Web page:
Liberia / Cote d'Ivoire crisis

Notwithstanding these initiatives, the situation has changed drastically in recent months with intensified fighting in Liberia between LURD rebels and Government forces. Adding to the pressure on the Liberian Government, armed incursions from Cote d'Ivoire due to the alleged involvement of Liberian mercenaries in the rebel forces fighting against the Ivorian Government have occurred in the last month, culminating in the attack in Toe Town in early March by Ivorian Government forces.

By the end of February 2003, the Liberian Government submitted a letter to the UN Security Council, accusing Guinea for aiding the LURD rebel movement, stating that, "the government of Guinea facilitated the establishment of LURD by permitting the recruitment, training and arming of Liberian refugees living in refugee camps in the territory of Guinea." As such, Liberia requested "the Security Council to take necessary urgent measures to end this destabilization and destruction of Liberia in keeping with its responsibility for international peace and security."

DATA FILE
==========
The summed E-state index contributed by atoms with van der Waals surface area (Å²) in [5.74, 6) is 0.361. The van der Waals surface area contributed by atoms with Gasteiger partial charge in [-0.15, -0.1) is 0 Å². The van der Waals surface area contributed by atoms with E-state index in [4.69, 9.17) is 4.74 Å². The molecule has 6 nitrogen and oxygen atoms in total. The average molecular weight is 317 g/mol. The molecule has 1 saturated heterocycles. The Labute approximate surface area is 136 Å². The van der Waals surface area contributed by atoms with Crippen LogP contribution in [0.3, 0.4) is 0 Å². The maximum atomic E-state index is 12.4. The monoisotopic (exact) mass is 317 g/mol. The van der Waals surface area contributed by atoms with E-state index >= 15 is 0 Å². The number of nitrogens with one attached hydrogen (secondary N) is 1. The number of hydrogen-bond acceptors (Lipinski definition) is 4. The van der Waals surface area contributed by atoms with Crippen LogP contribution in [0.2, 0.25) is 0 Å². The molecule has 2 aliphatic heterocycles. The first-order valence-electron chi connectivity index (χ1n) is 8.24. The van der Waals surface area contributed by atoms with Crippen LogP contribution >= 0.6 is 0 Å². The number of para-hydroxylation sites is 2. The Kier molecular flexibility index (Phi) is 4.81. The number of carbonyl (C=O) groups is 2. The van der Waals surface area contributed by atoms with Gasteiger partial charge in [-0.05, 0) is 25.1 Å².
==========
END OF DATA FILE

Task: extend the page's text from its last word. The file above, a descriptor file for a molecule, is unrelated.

By March 2002, some 82,000 Guinean IDPs remain displaced around the country as a consequence of armed incursions from Liberia into Guinea in 2000-01. Approximately 44% are currently residing in Prefectures within Forest Guinea alone.

The conflict in Cote d'Ivoire has placed great peril on the humanitarian situation in Guinea, particularly in the prefectures in the Forest region. Already suffering great instability from the large presence of refugees, IDPs, illicit LURD presence and border instability with Liberia, the outbreak of violence in Cote d'Ivoire has prompted a multifaceted influx of people into Guinea, divided between Guinean evacuees, refugees and foreign nationals in transit. The majority of persons have arrived at entry points mainly in the Prefectures of Lola, Beyla and Youmou in the Guinea Forestiere region, although arrivals have also been registered in the Prefecture of Mandiana, as well as in Conakry.